The values espoused in THE LOST WORLD are rather alien to us nowadays. While it is true that Professor Challenger refers to "race" in the late Nineteenth Century fashion of referencing "the Anglo-Saxon race" this does not mean, as some reviewers have posited, that Conan Doyle was a "racist." The imposition of early 21st Century values on early 20th Century thinking is dangerous and can lead to some ill-placed criticisms being levied against those contemporary thinkers---and, after all, our Political Correctness is as much a fad of thought as was their Social Darwinism. Social Darwinism died when the so-called "superior races" slaughtered each other in two World Wars. Conan Doyle had yet to see the Battle of Verdun, and probably only dimly grasped the nearness of Hiroshima and Auschwitz to his own time. As a matter of fact, his Edwardian Age was the tail end of what was probably the greatest single century of human endeavor and progress, a world in which optimism, rationalism and science reigned supreme. There was no unsolvable problem. This reviewer had to wonder if, in making Professor Challenger such a weird specimen (he is described as a sheer genius, but possessing a huge head and a gnomish, hairy body) he wasn't poking a bit of critical fun at his complacent fellow countrymen.
THE LOST WORLD is the great-granddaddy of all prehistoric monster movies. The line of descent from THE LOST WORLD's isolated South American plateau, the dinosaur-ridden Maple White Land, to KING KONG's frightening Skull Island, to Michael Crichton's feral biotech nightmare JURASSIC PARK is direct and absolutely unmistakeable, and includes GODZILLA, GORGO, and THE BEAST FROM 20,000 FATHOMS among its innumerable progeny.
This is a book, as the Dedication makes clear, to "the Men in all Boys and the Boy in Every Man," sheer fun, in other words. Having the tale told to us ten thousand times in the last century does not detract from Arthur Conan Doyle's well-told and dramatically-imagined story, even though THE LOST WORLD is a somewhat obscure work, often referenced but rarely read nowadays.
First principles remain first principles for very good reasons, and if you are seeking a well-written and colorful adventure story (or if you just want to see where Spielberg got it all from onscreen), THE LOST WORLD comes very highly recommended.
on October 7, 2013
a little old fashioned but exciting. i felt sorry for the young man who did all he could to impress his ladylove only to find a new life.
on October 5, 2002
I highly recommend Alien Voices "The Lost World"! I already have several Alien Voices recordings and I've enjoyed listening to every one of them. I am a big Star Trek fan and it's fun to listen to Trek actors doing something completely different from what they did on their respective shows. Also, the sound effects are highly believable and the actors bring Challenger and the other characters to life as the story unfolds. If you like Sci-Fi, but don't have time to read, I would recommend any of the Alien Voices stories on CD audio or cassette, because they make for great listening anytime!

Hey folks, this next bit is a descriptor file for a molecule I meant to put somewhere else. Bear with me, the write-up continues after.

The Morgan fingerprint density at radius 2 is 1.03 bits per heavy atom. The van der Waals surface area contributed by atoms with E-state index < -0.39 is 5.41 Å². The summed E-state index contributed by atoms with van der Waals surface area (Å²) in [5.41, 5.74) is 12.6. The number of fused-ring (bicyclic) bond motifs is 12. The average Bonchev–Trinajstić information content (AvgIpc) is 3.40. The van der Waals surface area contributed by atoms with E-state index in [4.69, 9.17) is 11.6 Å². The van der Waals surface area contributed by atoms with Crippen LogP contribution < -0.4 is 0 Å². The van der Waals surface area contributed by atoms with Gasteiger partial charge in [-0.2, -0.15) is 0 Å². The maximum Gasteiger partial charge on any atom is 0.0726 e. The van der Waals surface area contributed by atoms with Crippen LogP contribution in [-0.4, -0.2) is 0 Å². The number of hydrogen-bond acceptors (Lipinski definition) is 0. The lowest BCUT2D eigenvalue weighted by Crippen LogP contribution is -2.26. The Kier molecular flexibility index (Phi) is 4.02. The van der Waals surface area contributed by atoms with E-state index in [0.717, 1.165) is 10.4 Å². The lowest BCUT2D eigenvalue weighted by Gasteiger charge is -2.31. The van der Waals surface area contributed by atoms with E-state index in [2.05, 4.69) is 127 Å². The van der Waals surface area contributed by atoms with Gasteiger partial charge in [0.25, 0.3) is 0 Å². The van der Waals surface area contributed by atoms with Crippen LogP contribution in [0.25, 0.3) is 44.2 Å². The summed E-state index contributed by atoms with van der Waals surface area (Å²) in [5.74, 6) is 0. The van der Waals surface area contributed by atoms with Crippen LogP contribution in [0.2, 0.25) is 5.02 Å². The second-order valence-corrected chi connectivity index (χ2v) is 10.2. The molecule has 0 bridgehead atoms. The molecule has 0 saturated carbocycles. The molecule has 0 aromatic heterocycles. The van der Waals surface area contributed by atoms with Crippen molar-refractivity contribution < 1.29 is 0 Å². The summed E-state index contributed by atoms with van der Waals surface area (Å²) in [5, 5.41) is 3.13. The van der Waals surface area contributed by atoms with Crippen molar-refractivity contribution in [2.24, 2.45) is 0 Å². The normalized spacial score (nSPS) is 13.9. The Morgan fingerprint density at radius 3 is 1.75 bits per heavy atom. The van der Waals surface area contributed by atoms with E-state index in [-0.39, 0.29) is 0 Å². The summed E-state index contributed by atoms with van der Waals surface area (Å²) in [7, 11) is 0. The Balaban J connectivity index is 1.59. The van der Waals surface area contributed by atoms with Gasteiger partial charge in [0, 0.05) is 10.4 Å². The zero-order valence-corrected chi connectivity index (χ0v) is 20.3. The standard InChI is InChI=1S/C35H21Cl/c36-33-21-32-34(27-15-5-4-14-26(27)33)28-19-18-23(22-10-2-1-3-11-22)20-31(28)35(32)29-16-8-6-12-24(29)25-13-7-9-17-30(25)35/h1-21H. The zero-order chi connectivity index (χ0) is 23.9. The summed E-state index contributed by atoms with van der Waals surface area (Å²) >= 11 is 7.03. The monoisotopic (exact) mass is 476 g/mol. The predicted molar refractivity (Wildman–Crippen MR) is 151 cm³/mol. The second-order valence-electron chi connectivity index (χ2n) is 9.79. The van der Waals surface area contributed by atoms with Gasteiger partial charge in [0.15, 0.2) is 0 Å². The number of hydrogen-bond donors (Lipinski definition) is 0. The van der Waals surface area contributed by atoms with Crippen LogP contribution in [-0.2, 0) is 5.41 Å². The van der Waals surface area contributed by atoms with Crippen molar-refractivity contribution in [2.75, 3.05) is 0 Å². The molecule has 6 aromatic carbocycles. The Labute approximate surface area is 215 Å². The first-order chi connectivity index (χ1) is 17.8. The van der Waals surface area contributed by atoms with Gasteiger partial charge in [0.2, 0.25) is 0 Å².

This is a fascinating novel, almost more from an anthropological point of view than a literary one. The novel follows in the footsteps of H. Rider Haggard and Jules Verne and H. G. Wells in providing a ripping yarn. Fantasy and SF has come a long way since 1912, the date of THE LOST WORLD's publication, but this still manages to be a highly entertaining tale.
The book shows its age. The anthropology is pre-Evans-Pritchard, who managed to dismantle the notion of "primitive" peoples to show the internal and substantial logic driving the thought of so-called primitive peoples. The world view is intensely patriarhical, with the four men investigating the lost plateau viewing everything through an Edwardian filter.
Just a few examples of the white paternalism through which all of the characters view the world. Gladys, the object of the affection of Malone, the book's narrator, states bluntly that she would only marry a man who had gained great fame (it apparently being something that she could not herself consider achieving). The pterodactyls were described as being exceptionally patriarchal, with the males perched upon high, overlooking the females and the young that they cared for. Another small group of dinosaurs were described as no less than a nuclear family, with mother, father, and brood of young. Throughout the story is the stock faithful negro, given no less than the name of Zambo, who apparently has any desires of his own, apart from the desire to serve and please his masters. The attitudes of the four explorers to Zambo is very much that of humans towards a pet dog. When the explorers meet Indians on the plateau, the virtually worship their white delivers, and they have a strong sense of private property (which in most anthropological studies are shown to arise with agricultural societies, not in herding and hunter/gatherer societies). There is also the disdain of other racial groups, especially those who are ethnically mixed; the most villanous character in the book is, not unexpectedly, a "half-breed." In other words, wherever you go, there you are. That is, wherever they go, they find perfect representations of Edwardian British society.
Despite all this, and despite the rather stilted prose in which the book is written, the book is a lot of fun. It is not only the romantic adventure story that is appealing, but the now-quaint portrait of upper class British society in the last days before the First World War. All in all this is not a great novel, but it is for all that a most enjoyable one.